Lesson video

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Hi, everyone.

I'm Miss Brinkworth.

I'm going to be going through this math lesson with you today.

Let's have a look at this learning objective together before we get started.

So we are adding or, adding and/or subtracting a multiple of 100 to/from a three-digit number.

So what we're doing is we're taking a multiple of 100 and then we're adding, we are practising adding or subtracting that from those three-digit numbers.

And we're going to be focusing on strategies that allow us to do this mentally, which means we shouldn't have to write down any jottings or any equations.

We're going to think about doing these in our heads.

So our lesson agenda for today is that we're going to look at how bar models and part/whole models can allow us to work out what a question is asking us.

We're going to think about how partitioning can help us add those multiples of 100 and how partitioning will also help us subtract those multiples of 100.

And then there'll be that independent work.

That will give you that opportunity to practise what you've learnt.

And then the quiz at the end will give us an opportunity to see how well that learning's gone in.


So for today's lesson, you will need a pen or pencil and some paper, and it would be really useful if you could find some online Dienes.

So please ask a parent or carer to help you go online and find some online Dienes and help you use those throughout the lesson.

So pause the video here and see if you can find that equipment.

Well done.

Hopefully you've all been able to find that.

If you haven't been able to locate online Dienes, please don't worry.

It won't be completely necessary for this lesson.


Here's a warm-up then, and you just need to have a go at adding or subtracting these numbers.

So I'm going to put that up.

Please pause the video and take as long as you need.

How did you get on? Now, I'm going to put the answers up, but before I do, I just want us to think about whether those questions were hard or not.

Did they take you a long time? Were they tricky? Were some easier than others? the first question, 200 add 300, was one that you could do really nicely and quickly.

So I'm sure you were all able to get that correct answer of 500.

But what process did you go through to do it? Well, I imagine what you did is do two add three is five, and then 200 add 300 is 500.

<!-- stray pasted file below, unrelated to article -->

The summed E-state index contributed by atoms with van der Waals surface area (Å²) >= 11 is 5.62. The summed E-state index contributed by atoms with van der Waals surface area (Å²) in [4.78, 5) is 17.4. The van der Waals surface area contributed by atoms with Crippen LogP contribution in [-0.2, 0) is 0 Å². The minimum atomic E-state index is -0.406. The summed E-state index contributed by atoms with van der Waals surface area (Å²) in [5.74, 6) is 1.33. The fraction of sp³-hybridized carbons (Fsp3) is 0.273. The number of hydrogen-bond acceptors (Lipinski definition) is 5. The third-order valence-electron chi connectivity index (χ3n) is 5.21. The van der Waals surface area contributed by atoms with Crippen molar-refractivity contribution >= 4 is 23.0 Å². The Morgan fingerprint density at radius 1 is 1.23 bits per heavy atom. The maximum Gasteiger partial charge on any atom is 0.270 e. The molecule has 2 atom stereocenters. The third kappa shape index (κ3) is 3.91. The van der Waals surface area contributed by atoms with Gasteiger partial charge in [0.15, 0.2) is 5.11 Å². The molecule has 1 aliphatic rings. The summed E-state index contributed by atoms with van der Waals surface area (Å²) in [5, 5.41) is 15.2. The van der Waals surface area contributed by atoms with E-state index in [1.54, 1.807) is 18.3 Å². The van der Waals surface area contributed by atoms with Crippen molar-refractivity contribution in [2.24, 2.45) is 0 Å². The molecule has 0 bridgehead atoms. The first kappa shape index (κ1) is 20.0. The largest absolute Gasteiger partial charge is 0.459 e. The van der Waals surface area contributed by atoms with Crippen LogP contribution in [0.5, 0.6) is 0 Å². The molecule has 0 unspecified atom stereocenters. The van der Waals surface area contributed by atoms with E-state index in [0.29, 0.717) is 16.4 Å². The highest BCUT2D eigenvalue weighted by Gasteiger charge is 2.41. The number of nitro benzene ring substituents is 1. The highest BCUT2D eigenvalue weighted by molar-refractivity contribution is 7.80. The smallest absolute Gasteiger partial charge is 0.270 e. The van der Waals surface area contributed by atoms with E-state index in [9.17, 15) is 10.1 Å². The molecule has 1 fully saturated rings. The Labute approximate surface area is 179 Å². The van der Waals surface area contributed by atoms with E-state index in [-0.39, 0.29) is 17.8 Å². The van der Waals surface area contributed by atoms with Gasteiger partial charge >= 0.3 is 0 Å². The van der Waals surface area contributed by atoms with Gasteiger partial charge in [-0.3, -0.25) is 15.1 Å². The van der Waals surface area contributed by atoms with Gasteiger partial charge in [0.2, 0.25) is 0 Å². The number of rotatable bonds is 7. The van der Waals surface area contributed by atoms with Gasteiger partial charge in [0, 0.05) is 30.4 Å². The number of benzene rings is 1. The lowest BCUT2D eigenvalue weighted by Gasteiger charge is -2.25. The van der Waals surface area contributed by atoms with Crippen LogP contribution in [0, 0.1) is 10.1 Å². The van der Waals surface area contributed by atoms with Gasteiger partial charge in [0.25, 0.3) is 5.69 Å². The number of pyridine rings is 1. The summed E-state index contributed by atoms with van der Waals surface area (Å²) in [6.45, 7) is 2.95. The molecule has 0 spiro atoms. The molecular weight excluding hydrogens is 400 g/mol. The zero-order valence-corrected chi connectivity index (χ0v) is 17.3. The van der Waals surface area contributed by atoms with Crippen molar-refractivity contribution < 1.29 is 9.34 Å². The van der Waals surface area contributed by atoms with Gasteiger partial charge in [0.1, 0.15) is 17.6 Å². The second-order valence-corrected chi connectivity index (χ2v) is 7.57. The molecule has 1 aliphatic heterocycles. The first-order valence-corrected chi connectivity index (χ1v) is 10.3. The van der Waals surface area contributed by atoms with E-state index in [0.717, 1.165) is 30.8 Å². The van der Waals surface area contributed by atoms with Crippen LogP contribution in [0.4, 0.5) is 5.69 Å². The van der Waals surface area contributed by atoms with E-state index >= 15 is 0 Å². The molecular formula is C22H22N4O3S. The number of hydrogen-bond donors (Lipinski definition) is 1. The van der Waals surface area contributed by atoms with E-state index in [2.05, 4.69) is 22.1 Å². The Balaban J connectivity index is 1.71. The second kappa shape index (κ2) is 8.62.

So what you've done is you've used a known fact, two add three is five, and you've also partitioned that number so you're just adding together the hundreds.

So you're doing quite a lot when you're mentally adding these numbers together.

I wonder if the adding ones were slightly quicker than the subtraction ones.

Normally people do seem to find addition a little bit quicker than subtraction.

But it's a really similar thing that we're doing here.

So seven take away four is three, so 700 take away 400 is 300.

These questions here then, when you've got the gap, the unknown, before the equals, it needs you to work out what it's asking.

So what number is it which is 500 add 400? We've just got the gap, we've just got that in the opposite way.

So 500 add 400, five add four is nine.

500 add 400 is 900.


700 is 200 add something.

So for that question, we need to subtract.

What is it that's 700, what is it that 200 needs to get to 700? To be the same as 700, it needs 500.

So five add two is seven.

500 add 200 is 700.


A similar question here, but a takeaway, where we've got the gap at the start of the question.

So what is 800 take away 200? Well, eight take away two is six, so it's 600, which is the same as, it's equal to, 800 take away 200.

Well done if you're getting these questions right where the gap is at the beginning of the equation, 'cause you're probably less used to seeing them like that.


600 is 900 take away what? What have I got to take away from 900 to get me to 600? Well, I've got to take away 300.

200 add what is 900? Seven, two add seven is nine.

200 add 700 is 900.

We've got 200 here for 200 add 400 is 600.

And finally, for this question, you could have 500 add 200.